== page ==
There is no such thing as turbo cancer


Charles Hoffe, a family doctor from British Columbia: ‘Turbo cancers’ is a nickname given to “new cancers being diagnosed, the tumors are bigger than ever, they seem to grow very aggressively, spread very aggressively and be very resistant to treatmentpeople who have previous cancers which were in remission are flaring up since their shots because of the damage to their immune system by the Covid shots.”


David Gorski, Science-based Medicine, explains why the “turbo cancer” that antivaxxers like Dr. Charles Hoffe insist is being caused by COVID-19 vaccines isn’t real.

There is no such thing as “turbo cancer”

Unsurprisingly, “turbo cancer” isn’t a thing. Oncologists don’t recognize it as a phenomenon, nor do cancer biologists, and if you search for it on PubMed, you won’t find a reference to it. Basically, it’s a clever term coined by antivaxxers to scare you into thinking that COVID-19 vaccines will give you cancer, or at least greatly increase your risk of developing cancer. The “evidence” marshaled to support the concept consists of the usual misinformation techniques used by antivaxxers: citing anecdotes, wild speculation about biological mechanisms without a firm basis in biology, and conflating correlation with causation, no matter how much one must squint to see it.

Unfortunately, “turbo cancer” is also too frightening and pithy of a term to go away any time soon. I expect antivaxxers to be using it for years to come, perhaps for the rest of my life.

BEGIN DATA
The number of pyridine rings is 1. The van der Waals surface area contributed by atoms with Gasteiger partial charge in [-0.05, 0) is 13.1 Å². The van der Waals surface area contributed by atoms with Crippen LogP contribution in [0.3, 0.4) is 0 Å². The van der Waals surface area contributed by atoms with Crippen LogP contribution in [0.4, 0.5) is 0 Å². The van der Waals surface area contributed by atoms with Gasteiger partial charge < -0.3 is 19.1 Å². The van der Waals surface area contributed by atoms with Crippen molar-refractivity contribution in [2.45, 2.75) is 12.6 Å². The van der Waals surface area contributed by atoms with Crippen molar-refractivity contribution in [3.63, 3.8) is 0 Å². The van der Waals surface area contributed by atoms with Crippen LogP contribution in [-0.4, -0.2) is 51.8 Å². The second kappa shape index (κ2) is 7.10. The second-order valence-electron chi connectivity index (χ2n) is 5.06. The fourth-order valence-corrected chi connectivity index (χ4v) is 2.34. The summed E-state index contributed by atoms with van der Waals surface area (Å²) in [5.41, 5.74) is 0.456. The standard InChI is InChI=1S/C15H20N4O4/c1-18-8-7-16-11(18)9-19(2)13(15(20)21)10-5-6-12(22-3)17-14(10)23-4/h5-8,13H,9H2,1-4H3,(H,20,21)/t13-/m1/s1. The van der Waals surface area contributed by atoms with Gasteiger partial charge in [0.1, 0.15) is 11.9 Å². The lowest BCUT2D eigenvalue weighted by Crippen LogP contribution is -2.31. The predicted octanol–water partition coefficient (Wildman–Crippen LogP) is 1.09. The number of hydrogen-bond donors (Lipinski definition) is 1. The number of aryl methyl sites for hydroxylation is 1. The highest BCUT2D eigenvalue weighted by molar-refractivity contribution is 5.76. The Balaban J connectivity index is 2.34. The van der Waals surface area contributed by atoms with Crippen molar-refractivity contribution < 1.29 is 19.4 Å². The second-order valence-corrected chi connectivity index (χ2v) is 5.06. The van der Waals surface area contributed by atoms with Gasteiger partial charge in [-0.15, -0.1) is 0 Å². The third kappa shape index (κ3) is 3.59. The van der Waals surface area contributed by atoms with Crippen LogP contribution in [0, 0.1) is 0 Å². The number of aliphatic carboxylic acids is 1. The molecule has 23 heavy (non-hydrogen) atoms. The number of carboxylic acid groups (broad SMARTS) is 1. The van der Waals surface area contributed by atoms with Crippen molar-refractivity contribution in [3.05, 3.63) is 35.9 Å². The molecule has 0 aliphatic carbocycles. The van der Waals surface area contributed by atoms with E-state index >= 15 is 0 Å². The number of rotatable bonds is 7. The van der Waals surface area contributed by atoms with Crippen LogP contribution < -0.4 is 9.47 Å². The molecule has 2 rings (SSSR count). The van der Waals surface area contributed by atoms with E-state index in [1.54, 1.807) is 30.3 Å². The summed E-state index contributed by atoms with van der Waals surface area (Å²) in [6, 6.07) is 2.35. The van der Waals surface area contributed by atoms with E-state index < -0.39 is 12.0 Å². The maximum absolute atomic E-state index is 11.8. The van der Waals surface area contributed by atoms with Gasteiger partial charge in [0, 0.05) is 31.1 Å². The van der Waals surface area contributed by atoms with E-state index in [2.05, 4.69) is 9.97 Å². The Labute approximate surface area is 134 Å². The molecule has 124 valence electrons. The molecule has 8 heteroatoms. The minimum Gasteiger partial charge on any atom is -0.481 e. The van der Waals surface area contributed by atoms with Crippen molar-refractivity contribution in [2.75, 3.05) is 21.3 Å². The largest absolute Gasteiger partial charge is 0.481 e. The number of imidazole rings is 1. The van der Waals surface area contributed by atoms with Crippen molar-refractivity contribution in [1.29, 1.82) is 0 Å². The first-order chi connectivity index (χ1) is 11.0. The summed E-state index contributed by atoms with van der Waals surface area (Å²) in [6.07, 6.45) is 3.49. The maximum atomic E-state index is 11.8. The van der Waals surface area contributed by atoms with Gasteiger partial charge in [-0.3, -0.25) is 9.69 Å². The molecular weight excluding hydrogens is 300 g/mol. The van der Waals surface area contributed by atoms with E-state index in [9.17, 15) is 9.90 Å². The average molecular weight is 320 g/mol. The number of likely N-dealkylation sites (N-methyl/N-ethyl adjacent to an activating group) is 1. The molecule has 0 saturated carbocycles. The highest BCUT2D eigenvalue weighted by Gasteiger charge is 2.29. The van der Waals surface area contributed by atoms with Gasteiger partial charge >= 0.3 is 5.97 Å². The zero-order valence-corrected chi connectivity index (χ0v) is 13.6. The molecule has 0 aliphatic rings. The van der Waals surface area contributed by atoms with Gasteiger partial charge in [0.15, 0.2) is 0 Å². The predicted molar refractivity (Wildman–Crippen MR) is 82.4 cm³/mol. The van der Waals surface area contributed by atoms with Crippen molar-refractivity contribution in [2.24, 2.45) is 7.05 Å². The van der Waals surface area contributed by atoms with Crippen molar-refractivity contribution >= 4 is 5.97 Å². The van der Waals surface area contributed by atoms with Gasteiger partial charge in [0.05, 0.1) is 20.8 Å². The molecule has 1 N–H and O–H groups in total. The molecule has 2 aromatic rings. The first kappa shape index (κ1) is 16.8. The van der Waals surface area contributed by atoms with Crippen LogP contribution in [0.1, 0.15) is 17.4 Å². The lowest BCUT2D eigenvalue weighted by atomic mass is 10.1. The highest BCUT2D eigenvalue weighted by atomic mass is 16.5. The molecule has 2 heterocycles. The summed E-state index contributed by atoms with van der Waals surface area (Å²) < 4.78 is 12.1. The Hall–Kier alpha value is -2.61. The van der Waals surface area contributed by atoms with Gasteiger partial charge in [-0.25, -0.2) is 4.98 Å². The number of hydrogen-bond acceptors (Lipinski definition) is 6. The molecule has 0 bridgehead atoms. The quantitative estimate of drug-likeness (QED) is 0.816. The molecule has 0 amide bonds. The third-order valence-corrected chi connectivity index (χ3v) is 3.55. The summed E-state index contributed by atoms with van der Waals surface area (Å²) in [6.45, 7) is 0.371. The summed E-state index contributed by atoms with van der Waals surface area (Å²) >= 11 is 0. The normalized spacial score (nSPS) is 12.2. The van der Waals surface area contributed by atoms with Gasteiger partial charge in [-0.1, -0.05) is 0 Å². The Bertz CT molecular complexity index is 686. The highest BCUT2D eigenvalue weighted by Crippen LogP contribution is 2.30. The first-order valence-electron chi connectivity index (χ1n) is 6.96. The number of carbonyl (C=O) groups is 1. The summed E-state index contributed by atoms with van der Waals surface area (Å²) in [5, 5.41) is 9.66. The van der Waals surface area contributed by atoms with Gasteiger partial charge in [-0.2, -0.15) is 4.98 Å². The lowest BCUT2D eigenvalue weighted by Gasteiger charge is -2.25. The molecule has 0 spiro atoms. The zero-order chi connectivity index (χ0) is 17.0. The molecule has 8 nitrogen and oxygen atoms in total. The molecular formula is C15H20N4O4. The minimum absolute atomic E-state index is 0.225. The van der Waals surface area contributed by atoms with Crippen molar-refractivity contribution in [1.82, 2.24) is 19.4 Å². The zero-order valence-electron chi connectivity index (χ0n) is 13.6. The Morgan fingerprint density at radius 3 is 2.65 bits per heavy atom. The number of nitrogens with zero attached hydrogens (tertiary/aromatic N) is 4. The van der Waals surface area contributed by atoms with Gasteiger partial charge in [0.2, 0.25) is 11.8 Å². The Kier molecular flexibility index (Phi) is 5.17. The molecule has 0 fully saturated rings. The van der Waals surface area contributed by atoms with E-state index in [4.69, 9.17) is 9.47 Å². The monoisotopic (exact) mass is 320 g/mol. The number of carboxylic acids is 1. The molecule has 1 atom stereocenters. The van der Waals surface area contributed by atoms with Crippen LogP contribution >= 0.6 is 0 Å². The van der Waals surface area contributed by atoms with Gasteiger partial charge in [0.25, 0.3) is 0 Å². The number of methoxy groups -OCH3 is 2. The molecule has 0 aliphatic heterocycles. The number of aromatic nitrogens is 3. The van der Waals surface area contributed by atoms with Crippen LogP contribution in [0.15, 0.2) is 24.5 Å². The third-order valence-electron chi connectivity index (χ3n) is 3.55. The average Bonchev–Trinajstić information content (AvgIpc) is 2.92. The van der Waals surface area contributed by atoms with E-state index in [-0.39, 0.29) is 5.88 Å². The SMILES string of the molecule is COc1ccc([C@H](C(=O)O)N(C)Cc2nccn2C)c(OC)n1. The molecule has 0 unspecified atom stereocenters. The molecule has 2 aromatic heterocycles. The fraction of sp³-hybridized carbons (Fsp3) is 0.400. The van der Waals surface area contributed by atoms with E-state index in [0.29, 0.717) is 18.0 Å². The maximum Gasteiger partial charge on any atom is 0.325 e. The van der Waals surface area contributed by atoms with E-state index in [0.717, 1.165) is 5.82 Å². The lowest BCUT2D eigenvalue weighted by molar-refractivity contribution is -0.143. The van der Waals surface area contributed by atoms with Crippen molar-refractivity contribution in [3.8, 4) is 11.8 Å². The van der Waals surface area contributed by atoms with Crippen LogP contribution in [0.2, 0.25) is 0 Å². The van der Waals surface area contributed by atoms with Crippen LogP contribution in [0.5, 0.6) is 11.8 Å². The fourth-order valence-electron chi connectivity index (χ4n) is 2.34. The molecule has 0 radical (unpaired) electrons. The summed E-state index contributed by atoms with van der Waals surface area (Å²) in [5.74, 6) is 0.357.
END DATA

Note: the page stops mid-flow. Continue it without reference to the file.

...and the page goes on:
American Cancer Society

The American Cancer Society (ACS) supports the National Comprehensive Cancer Network (NCCN)* recommendation that all people with cancer should be fully vaccinated against COVID-19. Since the situation for every person is different, it is best to discuss the benefits and possible risks of getting the COVID-19 vaccine with your cancer doctor, who can advise you.

(*The NCCN is an alliance of many of the nation’s leading cancer centers that provides detailed guidelines on cancer treatment and cancer care.)

Is it safe for people with cancer to get the COVID-19 vaccine?

People with cancer (or with a history of cancer) can get the COVID-19 vaccine safely. However, the vaccine might be less effective in some people with cancer. (See “Should cancer patients and survivors get the vaccine?”)

There are some other types of vaccines that might not be safe for some people with cancer, but this depends on many factors, such as the type of vaccine, the type of cancer a person has (had), if they’re still being treated for cancer, and if their immune system is working properly. Because of this, it’s best to talk with your doctor before getting any type of vaccine. To learn more, see Vaccinations and Flu Shots for People with Cancer.


Should cancer patients and survivors get the COVID-19 vaccine?

The ACS supports the NCCN recommendation that all people with cancer should be fully vaccinated as soon as they can with the COVID-19 primary vaccine series, plus additional booster doses. 

Even if you’ve already had COVID-19, it’s still important to be vaccinated. While being infected with COVID-19 might offer some immunity, people can still be infected again. What’s more, a person’s immunity to COVID-19 can weaken over time, and it might not be as helpful against newer variants of the virus that continue to emerge. This is why staying up to date with the latest COVID-19 vaccines and boosters is important.